Turkey Silences a Secularist
The Turkish criminal courts have increasingly been used to further Turkish Prime Minister Recep Tayyip Erdogan’s Islamist agenda through hate-speech prosecutions. The May 22 sentencing of Turkish-Armenian Sevan Nisanyan continues this disturbing trend of strangling political and social discourse.
Mr. Nisanyan is a man of many interests and talents. Linguist, journalist and hotel entrepreneur, Mr. Nisanyan is not only known for his guidebook to small, affordable hotels in Turkey, but also was awarded the 2004 Freedom of Thought Award by Turkey’s Human Rights Association for advocating the open discussion on the Armenian genocide. In 2008, he authored “The Mistaken Republic: 51 Questions about Ataturk and Kemalism,” arguing that Turkey’s founder, Mustafa Kemal Ataturk, established a fascist dictatorship under the guise of nationalism. Mr. Nisanyan continues to frequently publish witty critical posts against the authoritarian bodies of the Turkish government on his blog, often with direct critiques on the Erdogan regime.
Following the worldwide protests last September by Muslims enraged by the release of the satirical YouTube film “The Innocence of Muslims,” Mr. Nisanyan argued in a Sept. 29 post that such discourse should not be criminalized. While mocking Muhammad is “ugly,” it does not constitute a “hate crime.” Putting emphasis on the distinction, Mr. Nisanyan wrote:
“Mocking an Arab leader — who claimed that he contacted God hundreds of years ago and who gained political, financial and sexual profit from this — is not a hate crime. Almost at the level of kindergarten, it is a test case of the thing called ‘freedom of expression.'”
Mr. Nisanyan subsequently explained that his 377-word posting was spawned by Mr. Erdogan’s uproar over “that cheapo Muhammad film” and his demand that the West recognize “Islamophobia as a crime against humanity.”
The post not only prompted 15 separate criminal complaints, but Deputy Prime Minister Bekir Bozdag, an Erdogan confidant, called on prosecutors to launch an investigation. Breeching the sovereignty of the Turkish judiciary, he declared, “I’m announcing a crime. This is a typical hate crime. It is a hate crime, and it is a crime that is defined in our penal code.”
On Oct. 15, Mr. Nisanyan appeared on CNN Turk’s “Contrary to the Questions” to discuss the “The Innocence of Muslims” riots and the Turkish government’s denouncements of the film. The Supreme Board of Radio and Television fined the private broadcast on the grounds that Mr. Nisanyan’s comments “insulted the Prophet Muhammad,” “exceeded the boundaries of freedom of expression” and were “insulting and injurious” to society.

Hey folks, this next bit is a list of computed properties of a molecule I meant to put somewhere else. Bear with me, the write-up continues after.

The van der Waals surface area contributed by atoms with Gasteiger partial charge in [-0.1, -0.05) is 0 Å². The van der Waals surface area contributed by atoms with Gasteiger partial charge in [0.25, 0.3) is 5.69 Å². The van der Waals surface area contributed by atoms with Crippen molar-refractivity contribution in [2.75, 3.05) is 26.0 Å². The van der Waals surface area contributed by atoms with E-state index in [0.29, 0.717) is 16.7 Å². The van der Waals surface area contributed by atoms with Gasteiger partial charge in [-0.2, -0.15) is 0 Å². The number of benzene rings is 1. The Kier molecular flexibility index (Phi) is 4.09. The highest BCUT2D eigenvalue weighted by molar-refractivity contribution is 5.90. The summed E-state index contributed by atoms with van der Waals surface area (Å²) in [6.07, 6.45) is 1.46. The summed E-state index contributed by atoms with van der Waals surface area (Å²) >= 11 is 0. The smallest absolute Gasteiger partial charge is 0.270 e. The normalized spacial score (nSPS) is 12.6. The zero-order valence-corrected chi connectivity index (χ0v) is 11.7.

In April, a month before Mr. Nisanyan’s trial, world-renowned pianist Fazil Say was handed a 10-month suspended jail sentence under Article 216(3) for tweets made in jest about a call to prayer and heaven. On April 15, European Union foreign-policy chief Catherine Ashton’s office criticized Mr. Say’s sentence, calling for Turkey “to fully respect freedom of expression.” Three days later, Mr. Bozdag defended the conviction because Mr. Say “was swearing at someone’s values,” and “[n]obody should confuse freedom of thought with freedom of swearing.”
With both Mr. Bozdag’s public declaration of Mr. Nisanyan’s guilt and endorsement of the Say verdict, combined with the radio-TV board’s ruling, Mr. Nisanyan could not expect an impartial trial. Prosecuted under Turkish Criminal Code Article 216(3), which declares, “Any person who openly disrespects the religious belief of a group is punished with imprisonment from six months to one year if such act causes potential risk for public peace,” the magistrate judge of course found Mr. Nisanyan guilty, sentencing him to a 13-month prison sentence, six weeks beyond the statutorily permissible punishment.
Currently appealing his conviction in the Court of Cessation, Mr. Nisanyan will have to serve the entire jail sentence should the magistrate’s sentence be upheld. The sentence violates the European Convention on Human Rights‘ Article 6 (right to a fair trial) and Article 10 (freedom of expression). Mr. Nisanyan’s next best course is an appeal with the European Court of Human Rights.
Reporters Without Borders immediately condemned the sentence as a “grave violation of freedom of information” and called for the immediate repeal of the “draconian” Article 216(3), which “has no place in a secular country such as Turkey.”
While the Turkish government is secular, the Erdogan regime is not. Following his narrow 2002 victory, Mr. Erdogan declared, “Secularism is the protector of all beliefs and religions. We are the guarantors of this secularism, and our management will clearly prove that.” Now in the 11th year of his rule, Mr. Erdogan has abandoned any moderate facade.
Neither the State Department nor any EU agency has issued a statement about Mr. Nisanyan’s plight. At this critical juncture, human rights organizations should file appeals on his behalf in the European Court of Human Rights. It is imperative that the international community become engaged; otherwise, opinions will continue to be criminalized by the Erdogan regime.
Sam Nunberg serves as director of the Legal Project, an activity of the Middle East Forum.
This article was originally published by The Washington Times.